Routinely inspecting the properties you manage is an effective way to keep tenants compliant and stay on top of maintenance needs. That said, there’s a fine line between being a responsible property manager and being nosy and intrusive. Overstepping that line could lead to tenant turnover and possibly even legal problems.
Below are a few do’s and don’ts to help landlords and property managers strike a healthy balance.
DO have a legitimate reason. Your tenants will be much more cooperative and understanding if they know the reason why you are conducting an inspection. There are three common and acceptable reasons why a landlord or property manager might need to inspect a property. They are as follows:
- Routine home inspections (quarterly/seasonally/annually)
- Safety inspection (change smoke alarm batteries, replace fire extinguishers, etc.)
- Pest control and infestations
DON’T show up unannounced. Unless there’s an emergency, like a burst pipe, you should always provide your tenants with ample notice prior to carrying out an inspection. And it’s not just out of courtesy, either. There are actually laws, rules and regulations in place regarding how much notice is required and how that notice should be given, so familiarize yourself with what’s expected in your geographic area.
DO be professional and accommodating. Understand that you may need to be flexible when scheduling inspections. Be willing to work with your tenants to choose a day and time that is convenient for both of you. For instance, you might have to conduct inspections after business hours if the tenant will be at work during the day. The more you are willing to compromise, the more cooperative your tenants will be.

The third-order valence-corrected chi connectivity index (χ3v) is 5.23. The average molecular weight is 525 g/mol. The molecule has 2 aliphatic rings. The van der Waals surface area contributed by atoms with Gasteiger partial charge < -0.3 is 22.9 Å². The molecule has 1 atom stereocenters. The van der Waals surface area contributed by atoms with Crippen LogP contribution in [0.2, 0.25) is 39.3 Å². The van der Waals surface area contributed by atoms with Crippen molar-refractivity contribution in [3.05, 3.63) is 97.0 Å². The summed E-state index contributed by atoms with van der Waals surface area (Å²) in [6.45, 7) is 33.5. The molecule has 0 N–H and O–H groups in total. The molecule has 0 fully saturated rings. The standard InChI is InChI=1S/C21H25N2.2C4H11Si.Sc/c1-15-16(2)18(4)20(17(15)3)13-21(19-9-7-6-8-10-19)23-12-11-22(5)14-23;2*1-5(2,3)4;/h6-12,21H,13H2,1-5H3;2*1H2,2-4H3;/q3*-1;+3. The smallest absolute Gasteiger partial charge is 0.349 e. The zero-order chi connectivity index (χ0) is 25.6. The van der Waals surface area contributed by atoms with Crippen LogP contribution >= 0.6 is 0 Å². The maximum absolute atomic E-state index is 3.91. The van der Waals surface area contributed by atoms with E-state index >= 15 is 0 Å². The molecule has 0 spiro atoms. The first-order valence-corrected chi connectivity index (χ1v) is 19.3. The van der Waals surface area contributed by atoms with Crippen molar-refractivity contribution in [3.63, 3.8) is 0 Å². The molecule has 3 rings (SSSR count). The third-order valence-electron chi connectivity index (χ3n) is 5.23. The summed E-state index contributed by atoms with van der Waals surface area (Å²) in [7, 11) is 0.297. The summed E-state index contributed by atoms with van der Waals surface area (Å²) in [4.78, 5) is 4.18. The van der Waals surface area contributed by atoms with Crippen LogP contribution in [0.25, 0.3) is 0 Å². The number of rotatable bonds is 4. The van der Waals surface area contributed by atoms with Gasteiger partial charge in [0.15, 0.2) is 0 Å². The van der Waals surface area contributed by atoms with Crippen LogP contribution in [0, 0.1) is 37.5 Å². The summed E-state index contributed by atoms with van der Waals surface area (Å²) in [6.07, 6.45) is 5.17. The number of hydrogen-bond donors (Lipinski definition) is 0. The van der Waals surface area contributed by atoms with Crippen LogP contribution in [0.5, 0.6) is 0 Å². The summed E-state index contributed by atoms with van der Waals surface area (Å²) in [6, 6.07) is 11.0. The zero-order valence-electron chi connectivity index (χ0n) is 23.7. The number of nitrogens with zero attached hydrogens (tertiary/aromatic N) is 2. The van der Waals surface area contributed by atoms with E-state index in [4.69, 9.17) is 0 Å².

DO be prompt. Nobody wants to sit around all day waiting for their landlord to show up and do an inspection. Be respectful of your tenants’ time and adhere to the schedule you’ve set. Show up when you say you will and be diligent about getting the inspection done as quickly and efficiently as possible.
DON’T overdo it. Wanting to protect your investment or that of your client is understandable, but tenants are entitled to privacy and quiet enjoyment of their home. This means you should minimize the number of times you disrupt their lives for an inspection. Once or twice a year should be sufficient, but certainly no more than quarterly. Put yourself in their shoes. If it would be annoying to you, then it’s probably annoying to them as well.
DO use property management software. As your portfolio grows, keeping up with inspections becomes increasingly challenging. Utilize technology to help streamline the process, from scheduling and reminders to documentation and follow-up. This will make things tremendously easier for you and also keep your tenants adequately informed so there are no unexpected surprises.
At the end of the day, the question is whether a landlord or property manager can and should conduct inspections, but rather how they can do so in a way that protects and benefits all parties involved. By following the above list of do’s and don’ts, you’ll be able to keep your properties well-maintained without causing any undue frustration to your tenants.